Thursday, January 28, 2010

More on Cell Phones

As long term readers know, I've long been in search of a better pocket computer/web browser/cell phone. Recent developments:

1. I spent some time with a Droid at a Verizon store and found that, although the physical keyboard is very poor, the on screen keyboard is considerably better than I expected—in part because it provides good visual feedback as you type.

2. While the Android OS does not provide support for bluetooth keyboards in its bluetooth stack, there is now third party software that permits some, but not all, bluetooth keyboards to work with an Android phone. It supports SPP keyboards but not HID ones. Unfortunately, the folding bluetooth keyboard I already own is HID, so I have not yet had a chance to try out the KeyPro software.

Combining these two, I'm wondering if my insistance on a phone with a physical keyboard is a mistake. I might be better off getting a phone with a large screen and no keyboard, plus a suitable bluetooth keyboard to use when I want to enter substantial amounts of text—posting to this blog or Usenet, or editing a book manuscript. That would give me a pretty good laptop substitute. It wouldn't run the same software as my desktop but it would handle the same word processing documents, and I could manage email by a combination of gmail and web access to the server that holds my Eudora mail. It's tempting.

One obvious candidate is the Google phone. One limitation of that is that it doesn't yet run on Verizon, which seems to be generally agreed to have the best 3G network. One problem with most Verizon phones is that Verizon uses a different system from everyone else, with the result that its phones mostly won't work abroad and can not be shifted to another carrier. The one exception I know of is the Touch Pro 2. The Verizon version works both on Verizon and abroad, and I gather it is physically capable of working on (at least) the AT&T and T-Mobile networks, although set up not to. It also has a big screen and a better keyboard than the Droid. Unfortunately, it runs Windows Mobile, and I'm inclined to stick with Android if possible.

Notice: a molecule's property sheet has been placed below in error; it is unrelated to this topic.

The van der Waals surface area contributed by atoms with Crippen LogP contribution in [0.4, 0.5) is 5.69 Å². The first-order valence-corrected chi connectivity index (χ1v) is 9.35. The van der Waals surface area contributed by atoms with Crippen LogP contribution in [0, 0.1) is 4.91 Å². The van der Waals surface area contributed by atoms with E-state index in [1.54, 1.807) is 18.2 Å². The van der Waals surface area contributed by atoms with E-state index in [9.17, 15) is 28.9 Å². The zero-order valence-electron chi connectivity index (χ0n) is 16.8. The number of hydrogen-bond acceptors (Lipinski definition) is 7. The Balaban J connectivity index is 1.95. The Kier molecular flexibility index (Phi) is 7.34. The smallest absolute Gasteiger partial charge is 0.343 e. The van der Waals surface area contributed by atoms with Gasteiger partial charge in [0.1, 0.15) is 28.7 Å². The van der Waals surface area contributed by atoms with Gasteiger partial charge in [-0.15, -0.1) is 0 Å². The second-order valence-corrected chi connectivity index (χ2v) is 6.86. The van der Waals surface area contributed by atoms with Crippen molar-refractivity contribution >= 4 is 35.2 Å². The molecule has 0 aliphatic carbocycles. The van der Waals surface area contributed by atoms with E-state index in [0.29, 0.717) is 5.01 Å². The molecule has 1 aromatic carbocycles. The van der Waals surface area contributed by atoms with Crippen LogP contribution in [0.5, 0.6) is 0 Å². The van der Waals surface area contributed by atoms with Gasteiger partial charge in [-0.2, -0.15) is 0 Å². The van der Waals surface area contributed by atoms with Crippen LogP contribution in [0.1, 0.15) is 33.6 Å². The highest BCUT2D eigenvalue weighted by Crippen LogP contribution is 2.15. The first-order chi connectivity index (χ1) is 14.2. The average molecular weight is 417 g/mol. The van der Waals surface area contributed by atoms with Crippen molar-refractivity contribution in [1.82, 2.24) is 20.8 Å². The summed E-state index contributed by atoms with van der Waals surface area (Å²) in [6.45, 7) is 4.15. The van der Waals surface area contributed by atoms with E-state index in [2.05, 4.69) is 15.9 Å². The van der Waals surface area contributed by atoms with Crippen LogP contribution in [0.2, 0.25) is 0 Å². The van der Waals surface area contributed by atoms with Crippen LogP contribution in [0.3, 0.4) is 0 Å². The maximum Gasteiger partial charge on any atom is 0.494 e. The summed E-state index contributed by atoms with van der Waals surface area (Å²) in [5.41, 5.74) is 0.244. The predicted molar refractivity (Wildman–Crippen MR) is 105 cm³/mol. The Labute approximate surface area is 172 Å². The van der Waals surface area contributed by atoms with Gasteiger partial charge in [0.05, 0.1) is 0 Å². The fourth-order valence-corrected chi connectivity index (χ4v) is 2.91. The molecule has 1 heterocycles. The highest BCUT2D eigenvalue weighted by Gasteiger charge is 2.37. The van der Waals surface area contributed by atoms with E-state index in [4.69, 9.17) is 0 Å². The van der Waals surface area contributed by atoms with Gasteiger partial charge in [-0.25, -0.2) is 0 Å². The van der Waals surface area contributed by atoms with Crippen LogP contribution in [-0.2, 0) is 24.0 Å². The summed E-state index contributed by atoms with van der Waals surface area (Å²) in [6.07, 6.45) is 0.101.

Another possibility is the HTC Supersonic, which is apparently an Android version of the HD2, currently available in Europe. It has an even bigger screen than the others and a faster processor. On the other hand, if rumors are correct, it's headed for the Sprint network.

If HTC would produce a Verizon/worldphone version of the Supersonic, or Google produce the equivalent for their phone ... . And while I'm dreaming, perhaps the next upgrade to Android will include HID support in the bluetooth stack.

Sunday, January 03, 2010

Jewish and Irish Law

I've been trying to make sense of two different legal systems in order to include them in my seminar this spring. Part of the fun is noticing connections.

One of the striking features of ancient Irish law is that it was privately enforced. If the judge rules that Shawn owes Ian the value of 15 cows as compensation for an injury but Shawn declines to pay, Ian's response is not to ask some authority to enforce the verdict—there is no authority responsible for enforcing court verdicts. It isn't even, as in the corresponding Icelandic situation, to go back to the court and have Shawn outlawed.

The Irish solution is distraint. The first step is for Ian to formally give notice to Shawn that he intends to seize fifteen of his cows. Shawn then has a period of from one to five days—the exact length depends on the details of the case—in which to pay up. If he doesn't, Ian is entitled to enter Shawn's land early the next morning, accompanied by a professional law agent, seize fifteen cattle, and drive them to a private pound, a field on his own property or, with permission, on someone else's.

There is then another period of days during which Shawn can pay up and get his cattle back. Once that has expired, the final stage of the process begins. Each day, cattle to a specified value forfeit to Ian, until eventually all fifteen have forfeited and the debt has thus been paid.

As I mentioned in an earlier post, one interesting feature of Jewish law is the way in which it deals with ambiguous cases. If it is unclear whether Joseph does or does not owe a certain amount to Simeon, the usual rule is that the court will not compel Joseph to pay but, if Simeon has seized property of Joseph's corresponding to the amount Joseph might owe him, the court won't compel Simeon to give it back. The underlying principle is that the court can only make you pay money if there is reasonable proof that you owe it. There is no proof Joseph owes the money, so the court won't make him pay it. There is no proof Joseph doesn't owe the money, so if Simeon has seized it the court won't make him give it back.

Comparing the two systems, the obvious suspicion is that Jewish law is built on the remnants of something like Irish law, a system where plaintiffs executed their own judgments by seizing property. In the version of the law that we encounter in Maimonides, the Talmud, and the Mishnah it is assumed that by the time the court gets involved in the case, the plaintiff may already have taken action on his own behalf. Doing so creates a new status quo, and the court requires adequate proof—that the money was not owed—to change it.